Tuesday, April 10, 2018

Mistress Of The Art Of Death by Ariana Franklin

In medieval Cambridge, children are being kidnapped and killed in horrific ways.  So far four children have met this fate and the town is up in arms.  Their first and only suspects are the town's Jewish members who have been taken into the local castle where they are living under the sheriff's protection.  Henry II is not pleased with this state of affairs.  Not only does he believe in the law, he also is not happy with how the Jews are being treated as he collects a large amount of taxes from them.  He decides something must be done and writes his cousin who is the King of Sicily, where medicine is known to be at its strongest.

He asks for a master of death, someone who can look at a dead body, perform an autopsy and determine how someone has died.  The person selected is the brightest student at the medical college but her name is Adelia and she is a mistress rather than master of death.  That opens her to charges of witchcraft as women are not supposed to have anything to do with medicine except perhaps childbirth.  Can she function in England with its superstitions as she does in enlightened Sicily? 

Adelia arrives in Cambridge along with her Arabic manservant and a Jewish crime investigator, Simon.  As they travel, they make friends with the local prior who Adelia saves from a deadly disease but the local nuns are not friends as their head is using the bones of the first murdered child as their newest money-making scheme and the murders only increase their notoriety.  There are various returning Crusaders in the town and it becomes clear early in the investigation that being on a Crusade is one of the killer's characteristics.  One of the King's tax inspectors, Sir Rowley Picot, is in town also and it is unclear if he is on their side or if he is a suspect.  As the investigation continues, so do the crimes.  As the murders get closer and closer to Adelia and her group, can they discover the person committing the murders before they are killed themselves?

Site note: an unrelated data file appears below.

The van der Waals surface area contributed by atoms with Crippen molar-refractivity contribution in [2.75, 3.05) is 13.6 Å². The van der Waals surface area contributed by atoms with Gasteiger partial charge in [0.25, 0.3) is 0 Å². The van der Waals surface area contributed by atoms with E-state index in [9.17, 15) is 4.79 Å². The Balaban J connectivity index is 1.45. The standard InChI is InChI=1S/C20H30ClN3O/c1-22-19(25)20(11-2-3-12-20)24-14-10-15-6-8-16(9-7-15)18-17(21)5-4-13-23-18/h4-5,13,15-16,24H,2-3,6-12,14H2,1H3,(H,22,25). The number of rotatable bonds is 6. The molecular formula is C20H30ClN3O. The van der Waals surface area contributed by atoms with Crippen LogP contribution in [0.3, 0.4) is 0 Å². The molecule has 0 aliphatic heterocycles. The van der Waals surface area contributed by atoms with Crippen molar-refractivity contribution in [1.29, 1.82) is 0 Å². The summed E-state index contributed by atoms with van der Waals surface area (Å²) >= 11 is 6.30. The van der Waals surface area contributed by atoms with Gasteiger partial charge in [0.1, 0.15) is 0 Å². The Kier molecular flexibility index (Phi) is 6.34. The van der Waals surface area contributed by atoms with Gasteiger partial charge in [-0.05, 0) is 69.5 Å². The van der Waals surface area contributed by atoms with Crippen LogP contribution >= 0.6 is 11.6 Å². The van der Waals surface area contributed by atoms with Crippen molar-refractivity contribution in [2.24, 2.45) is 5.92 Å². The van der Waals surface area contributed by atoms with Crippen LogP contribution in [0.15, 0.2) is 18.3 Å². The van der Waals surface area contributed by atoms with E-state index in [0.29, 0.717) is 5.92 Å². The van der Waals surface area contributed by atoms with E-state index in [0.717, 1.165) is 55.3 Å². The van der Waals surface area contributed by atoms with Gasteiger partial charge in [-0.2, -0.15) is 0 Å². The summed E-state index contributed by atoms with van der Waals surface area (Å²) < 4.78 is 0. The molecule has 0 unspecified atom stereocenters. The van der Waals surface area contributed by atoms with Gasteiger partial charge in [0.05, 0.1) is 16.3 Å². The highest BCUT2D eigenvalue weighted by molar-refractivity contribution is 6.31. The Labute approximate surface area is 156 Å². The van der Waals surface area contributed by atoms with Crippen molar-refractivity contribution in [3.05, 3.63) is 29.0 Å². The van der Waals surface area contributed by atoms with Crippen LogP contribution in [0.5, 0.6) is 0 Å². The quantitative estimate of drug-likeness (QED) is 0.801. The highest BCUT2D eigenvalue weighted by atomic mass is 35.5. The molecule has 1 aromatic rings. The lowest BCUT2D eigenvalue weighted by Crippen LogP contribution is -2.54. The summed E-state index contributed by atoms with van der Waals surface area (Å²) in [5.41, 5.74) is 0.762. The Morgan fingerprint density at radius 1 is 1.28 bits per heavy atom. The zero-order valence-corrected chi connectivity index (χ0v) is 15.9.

Ariana Franklin has written an entertaining historical mystery that will keep readers turning pages until the climatic end.  She gives an interesting perspective into the rise of forensic knowledge and how it helps in solving crimes.  Adelia is an interesting character who defies the expectations of her time to be able to work on the things that are important to her.  This is the first novel in a series and readers will be anxious to read more of Adelia's adventures going forth.  This book is recommended for readers of historical mysteries.

No comments: